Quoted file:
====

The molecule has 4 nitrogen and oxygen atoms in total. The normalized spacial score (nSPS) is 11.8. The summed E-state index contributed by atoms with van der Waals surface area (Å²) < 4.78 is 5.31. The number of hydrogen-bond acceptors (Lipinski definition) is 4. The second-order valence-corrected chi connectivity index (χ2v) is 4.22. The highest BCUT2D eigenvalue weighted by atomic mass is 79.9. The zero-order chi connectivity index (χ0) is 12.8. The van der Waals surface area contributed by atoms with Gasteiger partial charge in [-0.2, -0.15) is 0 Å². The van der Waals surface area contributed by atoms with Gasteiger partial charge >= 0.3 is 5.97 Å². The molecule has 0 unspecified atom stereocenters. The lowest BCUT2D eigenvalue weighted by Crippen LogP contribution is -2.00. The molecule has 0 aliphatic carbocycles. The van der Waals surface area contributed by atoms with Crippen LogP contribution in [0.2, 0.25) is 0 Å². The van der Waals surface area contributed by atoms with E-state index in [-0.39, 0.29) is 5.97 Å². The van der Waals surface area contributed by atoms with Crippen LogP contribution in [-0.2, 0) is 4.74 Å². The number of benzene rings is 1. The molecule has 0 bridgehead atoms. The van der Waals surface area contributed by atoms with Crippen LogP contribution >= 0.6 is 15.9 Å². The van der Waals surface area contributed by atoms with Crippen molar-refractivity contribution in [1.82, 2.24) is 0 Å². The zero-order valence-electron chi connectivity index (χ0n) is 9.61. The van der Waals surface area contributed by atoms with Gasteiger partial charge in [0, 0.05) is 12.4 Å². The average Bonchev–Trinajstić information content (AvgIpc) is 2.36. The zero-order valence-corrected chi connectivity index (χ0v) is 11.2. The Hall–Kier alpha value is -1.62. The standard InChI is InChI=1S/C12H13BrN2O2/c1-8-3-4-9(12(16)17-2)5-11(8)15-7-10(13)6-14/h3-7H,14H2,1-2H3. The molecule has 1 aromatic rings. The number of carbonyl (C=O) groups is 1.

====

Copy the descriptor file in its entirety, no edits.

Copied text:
The molecule has 4 nitrogen and oxygen atoms in total. The normalized spacial score (nSPS) is 11.8. The summed E-state index contributed by atoms with van der Waals surface area (Å²) < 4.78 is 5.31. The number of hydrogen-bond acceptors (Lipinski definition) is 4. The second-order valence-corrected chi connectivity index (χ2v) is 4.22. The highest BCUT2D eigenvalue weighted by atomic mass is 79.9. The zero-order chi connectivity index (χ0) is 12.8. The van der Waals surface area contributed by atoms with Gasteiger partial charge in [-0.2, -0.15) is 0 Å². The van der Waals surface area contributed by atoms with Gasteiger partial charge >= 0.3 is 5.97 Å². The molecule has 0 unspecified atom stereocenters. The lowest BCUT2D eigenvalue weighted by Crippen LogP contribution is -2.00. The molecule has 0 aliphatic carbocycles. The van der Waals surface area contributed by atoms with Crippen LogP contribution in [0.2, 0.25) is 0 Å². The van der Waals surface area contributed by atoms with E-state index in [-0.39, 0.29) is 5.97 Å². The van der Waals surface area contributed by atoms with Crippen LogP contribution in [-0.2, 0) is 4.74 Å². The number of benzene rings is 1. The molecule has 0 bridgehead atoms. The van der Waals surface area contributed by atoms with Crippen LogP contribution >= 0.6 is 15.9 Å². The van der Waals surface area contributed by atoms with Crippen molar-refractivity contribution in [1.82, 2.24) is 0 Å². The zero-order valence-electron chi connectivity index (χ0n) is 9.61. The van der Waals surface area contributed by atoms with Gasteiger partial charge in [0, 0.05) is 12.4 Å². The average Bonchev–Trinajstić information content (AvgIpc) is 2.36. The zero-order valence-corrected chi connectivity index (χ0v) is 11.2. The Hall–Kier alpha value is -1.62. The standard InChI is InChI=1S/C12H13BrN2O2/c1-8-3-4-9(12(16)17-2)5-11(8)15-7-10(13)6-14/h3-7H,14H2,1-2H3. The molecule has 1 aromatic rings. The number of carbonyl (C=O) groups is 1.